Compos Mentis or Non

31 Oct, 2018//Posted by : admin//Category : Uncategorized

In Latin, the phrase “non compos mentis” describes one who “does not have mastery of one’s mind”. It is a somewhat archaic term, as most Latin phrases are, but still serves the purpose of defining someone who lacks the capacity to execute a testamentary document, whether it be expressed through a will or a trust.

In determining such capacity, there is a tendency to interchange the concept of testamentary capacity with incompetence. A person may be incompetent in one or more functions, or even be under a legal guardianship, but still have capacity to execute their Will. In California and most jurisdictions, testamentary capacity is presumed, meaning that someone who contests a will or trust has the burden to prove that capacity was lacking.

It is common for people displeased with a testamentary disposition to refer to the Decedent as lacking in capacity because they are old, forgetful, cranky or reclusive. Many times the contestant will point to a diagnosis of Alzheimer’s or senile dementia in the medical record as conclusive proof that the Decedent lacked capacity. Any such diagnosis, and others, are not nearly sufficient to overcome the presumption. Stated simply, all that is legally required for someone to have testamentary capacity is that they know and understand the nature of their testamentary act, and who it affects.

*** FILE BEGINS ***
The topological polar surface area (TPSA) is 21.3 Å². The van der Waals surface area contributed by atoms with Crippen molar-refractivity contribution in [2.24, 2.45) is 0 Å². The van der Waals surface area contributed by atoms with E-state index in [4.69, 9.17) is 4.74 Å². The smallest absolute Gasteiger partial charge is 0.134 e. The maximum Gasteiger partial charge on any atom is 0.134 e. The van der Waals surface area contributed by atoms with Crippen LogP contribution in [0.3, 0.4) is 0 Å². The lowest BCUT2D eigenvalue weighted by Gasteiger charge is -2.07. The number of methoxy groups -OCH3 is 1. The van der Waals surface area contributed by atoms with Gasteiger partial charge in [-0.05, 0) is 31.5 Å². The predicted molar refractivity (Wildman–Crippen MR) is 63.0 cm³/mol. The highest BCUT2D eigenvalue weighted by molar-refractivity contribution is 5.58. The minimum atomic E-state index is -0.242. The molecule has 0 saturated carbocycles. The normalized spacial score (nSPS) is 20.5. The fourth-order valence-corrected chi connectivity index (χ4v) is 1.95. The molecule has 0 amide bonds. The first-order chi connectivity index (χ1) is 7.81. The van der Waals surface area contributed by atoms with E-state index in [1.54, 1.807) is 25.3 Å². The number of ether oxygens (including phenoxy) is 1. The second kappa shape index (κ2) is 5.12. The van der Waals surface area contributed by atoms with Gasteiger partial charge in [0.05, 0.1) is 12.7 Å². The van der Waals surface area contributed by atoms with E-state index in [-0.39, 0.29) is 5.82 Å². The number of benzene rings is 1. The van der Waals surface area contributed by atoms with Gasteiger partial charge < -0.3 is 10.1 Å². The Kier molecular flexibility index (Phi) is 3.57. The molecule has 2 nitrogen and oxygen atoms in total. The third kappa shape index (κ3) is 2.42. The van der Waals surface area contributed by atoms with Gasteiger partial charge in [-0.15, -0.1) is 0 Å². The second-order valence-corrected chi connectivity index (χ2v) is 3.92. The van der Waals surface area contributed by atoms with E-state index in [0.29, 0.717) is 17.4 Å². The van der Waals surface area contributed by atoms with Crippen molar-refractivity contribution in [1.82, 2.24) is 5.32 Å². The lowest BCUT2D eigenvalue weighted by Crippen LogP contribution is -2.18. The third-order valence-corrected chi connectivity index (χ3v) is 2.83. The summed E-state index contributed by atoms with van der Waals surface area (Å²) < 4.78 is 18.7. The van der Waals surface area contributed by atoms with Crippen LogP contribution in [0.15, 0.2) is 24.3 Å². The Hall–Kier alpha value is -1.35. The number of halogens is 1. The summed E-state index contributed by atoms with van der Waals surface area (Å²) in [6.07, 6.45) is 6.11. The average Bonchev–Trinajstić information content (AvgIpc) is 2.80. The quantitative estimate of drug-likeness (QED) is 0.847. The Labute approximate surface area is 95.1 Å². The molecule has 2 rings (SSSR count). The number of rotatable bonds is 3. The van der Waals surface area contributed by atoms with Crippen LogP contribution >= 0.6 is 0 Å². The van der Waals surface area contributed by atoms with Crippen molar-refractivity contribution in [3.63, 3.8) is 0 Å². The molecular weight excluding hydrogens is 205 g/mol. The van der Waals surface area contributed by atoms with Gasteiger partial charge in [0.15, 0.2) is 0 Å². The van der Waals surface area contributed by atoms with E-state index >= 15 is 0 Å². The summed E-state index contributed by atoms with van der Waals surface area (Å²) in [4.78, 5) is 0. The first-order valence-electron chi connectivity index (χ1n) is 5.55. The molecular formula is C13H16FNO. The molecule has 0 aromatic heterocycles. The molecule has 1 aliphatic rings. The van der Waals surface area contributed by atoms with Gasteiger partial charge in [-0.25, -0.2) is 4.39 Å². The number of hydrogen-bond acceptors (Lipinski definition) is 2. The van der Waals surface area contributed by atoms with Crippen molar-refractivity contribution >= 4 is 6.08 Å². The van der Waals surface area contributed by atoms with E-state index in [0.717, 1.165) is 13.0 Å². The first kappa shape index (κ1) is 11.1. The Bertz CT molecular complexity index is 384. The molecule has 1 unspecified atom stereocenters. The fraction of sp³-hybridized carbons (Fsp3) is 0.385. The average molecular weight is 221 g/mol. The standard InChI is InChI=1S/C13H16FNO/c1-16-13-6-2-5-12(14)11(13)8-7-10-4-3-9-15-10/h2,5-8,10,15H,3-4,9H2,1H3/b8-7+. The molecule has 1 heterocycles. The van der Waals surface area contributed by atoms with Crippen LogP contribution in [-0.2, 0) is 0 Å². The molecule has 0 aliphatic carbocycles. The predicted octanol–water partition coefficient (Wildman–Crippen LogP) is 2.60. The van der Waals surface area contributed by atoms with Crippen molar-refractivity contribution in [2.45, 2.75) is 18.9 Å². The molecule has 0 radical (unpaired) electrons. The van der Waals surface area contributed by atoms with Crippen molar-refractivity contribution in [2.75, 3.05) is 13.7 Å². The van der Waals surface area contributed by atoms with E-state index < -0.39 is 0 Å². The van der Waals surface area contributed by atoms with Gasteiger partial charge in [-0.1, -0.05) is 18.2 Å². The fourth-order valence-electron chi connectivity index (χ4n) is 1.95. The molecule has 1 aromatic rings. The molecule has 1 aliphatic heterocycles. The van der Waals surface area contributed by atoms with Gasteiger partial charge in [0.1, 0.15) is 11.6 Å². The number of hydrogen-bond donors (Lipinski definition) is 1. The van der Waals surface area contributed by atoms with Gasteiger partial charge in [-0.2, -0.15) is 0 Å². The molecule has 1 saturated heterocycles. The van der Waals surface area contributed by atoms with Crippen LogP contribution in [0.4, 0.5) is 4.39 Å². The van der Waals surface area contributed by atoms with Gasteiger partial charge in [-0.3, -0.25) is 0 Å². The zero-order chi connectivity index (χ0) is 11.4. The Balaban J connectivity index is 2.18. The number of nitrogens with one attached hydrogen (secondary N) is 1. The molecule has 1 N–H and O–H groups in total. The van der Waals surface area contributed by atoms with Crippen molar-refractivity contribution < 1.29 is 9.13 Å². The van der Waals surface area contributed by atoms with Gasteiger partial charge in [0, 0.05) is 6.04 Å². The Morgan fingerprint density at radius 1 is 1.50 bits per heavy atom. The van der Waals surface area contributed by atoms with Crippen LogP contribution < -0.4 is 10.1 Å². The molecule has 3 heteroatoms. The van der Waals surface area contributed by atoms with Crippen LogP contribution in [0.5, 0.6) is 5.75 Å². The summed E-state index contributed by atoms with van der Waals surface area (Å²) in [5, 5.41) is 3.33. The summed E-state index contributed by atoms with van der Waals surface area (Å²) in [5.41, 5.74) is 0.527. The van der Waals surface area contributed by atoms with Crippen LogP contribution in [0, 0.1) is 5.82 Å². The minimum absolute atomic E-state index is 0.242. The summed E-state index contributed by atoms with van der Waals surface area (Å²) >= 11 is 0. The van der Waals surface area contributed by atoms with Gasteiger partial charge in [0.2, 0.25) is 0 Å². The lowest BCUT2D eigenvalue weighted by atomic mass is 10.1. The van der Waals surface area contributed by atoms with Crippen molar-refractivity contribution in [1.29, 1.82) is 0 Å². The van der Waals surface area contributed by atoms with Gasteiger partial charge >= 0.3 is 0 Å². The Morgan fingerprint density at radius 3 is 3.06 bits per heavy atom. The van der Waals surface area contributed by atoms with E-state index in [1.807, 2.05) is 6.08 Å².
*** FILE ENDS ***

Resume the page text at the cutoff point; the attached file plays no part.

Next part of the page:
Under ss. 21101 and 21102 of the California Probate Code, the intentions of the Testator (or Trustor) are paramount. The courts will do its best to determine what that intention was, under the circumstances, and do its best to enforce the presumption of capacity and the terms of the will or trust.

As our population stretches the actuarial tables upward, there has been a corresponding surge in instances of what is commonly known as “elder abuse”. In a testamentary context, some wills and trusts are contested as the product of such abuse of older people, usually through allegations of fraud or “undue influence”. It is quickly learned by aspiring probate litigators that such allegations are easily made, but not so easy to prove. Again, just because an older person is feeble, fragile, forgetful or frazzed, it does not follow that they are being led down the garden path to an estate plan that is not of their desire or intent. Proving undue influence in formation of an estate plan requires proof of susceptibility to such influence by nature of various physical and mental conditions: close confidential relationships; dependency; physical and mental conditions that lend vulnerability; and, a testamentary disposition that is unnatural and profitable to the accused perpetrator. Again, facts that are easy to allege, but hard to prove.

At all times, care should be taken by a lawyer to be aware that the client is in a condition or circumstances that make he or she susceptible to conniving caregivers or even relatives, and there are simple tests and questions that can be used in making those determinations. However, at all times, the estate planners goal should be as required by law: That the Testator’s/Trustor’s intentions are followed.

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